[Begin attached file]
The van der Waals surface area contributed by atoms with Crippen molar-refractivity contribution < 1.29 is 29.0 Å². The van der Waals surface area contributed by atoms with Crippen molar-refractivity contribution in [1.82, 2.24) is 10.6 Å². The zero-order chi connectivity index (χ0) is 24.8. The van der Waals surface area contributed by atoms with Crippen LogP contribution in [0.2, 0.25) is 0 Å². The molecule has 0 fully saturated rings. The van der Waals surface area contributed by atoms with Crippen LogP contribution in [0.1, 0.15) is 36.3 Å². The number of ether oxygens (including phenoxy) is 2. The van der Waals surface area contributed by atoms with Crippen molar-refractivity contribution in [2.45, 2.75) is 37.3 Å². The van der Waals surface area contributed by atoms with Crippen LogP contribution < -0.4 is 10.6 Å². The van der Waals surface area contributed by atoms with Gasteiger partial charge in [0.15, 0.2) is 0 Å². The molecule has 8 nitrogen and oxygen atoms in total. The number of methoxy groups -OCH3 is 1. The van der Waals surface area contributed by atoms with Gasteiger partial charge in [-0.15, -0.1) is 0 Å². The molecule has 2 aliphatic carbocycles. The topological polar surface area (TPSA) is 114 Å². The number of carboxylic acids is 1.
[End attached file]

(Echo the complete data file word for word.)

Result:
The van der Waals surface area contributed by atoms with Crippen molar-refractivity contribution < 1.29 is 29.0 Å². The van der Waals surface area contributed by atoms with Crippen molar-refractivity contribution in [1.82, 2.24) is 10.6 Å². The zero-order chi connectivity index (χ0) is 24.8. The van der Waals surface area contributed by atoms with Crippen LogP contribution in [0.2, 0.25) is 0 Å². The molecule has 0 fully saturated rings. The van der Waals surface area contributed by atoms with Crippen LogP contribution in [0.1, 0.15) is 36.3 Å². The number of ether oxygens (including phenoxy) is 2. The van der Waals surface area contributed by atoms with Crippen molar-refractivity contribution in [2.45, 2.75) is 37.3 Å². The van der Waals surface area contributed by atoms with Crippen LogP contribution < -0.4 is 10.6 Å². The van der Waals surface area contributed by atoms with Gasteiger partial charge in [0.15, 0.2) is 0 Å². The molecule has 8 nitrogen and oxygen atoms in total. The number of methoxy groups -OCH3 is 1. The van der Waals surface area contributed by atoms with Gasteiger partial charge in [-0.15, -0.1) is 0 Å². The molecule has 2 aliphatic carbocycles. The topological polar surface area (TPSA) is 114 Å². The number of carboxylic acids is 1.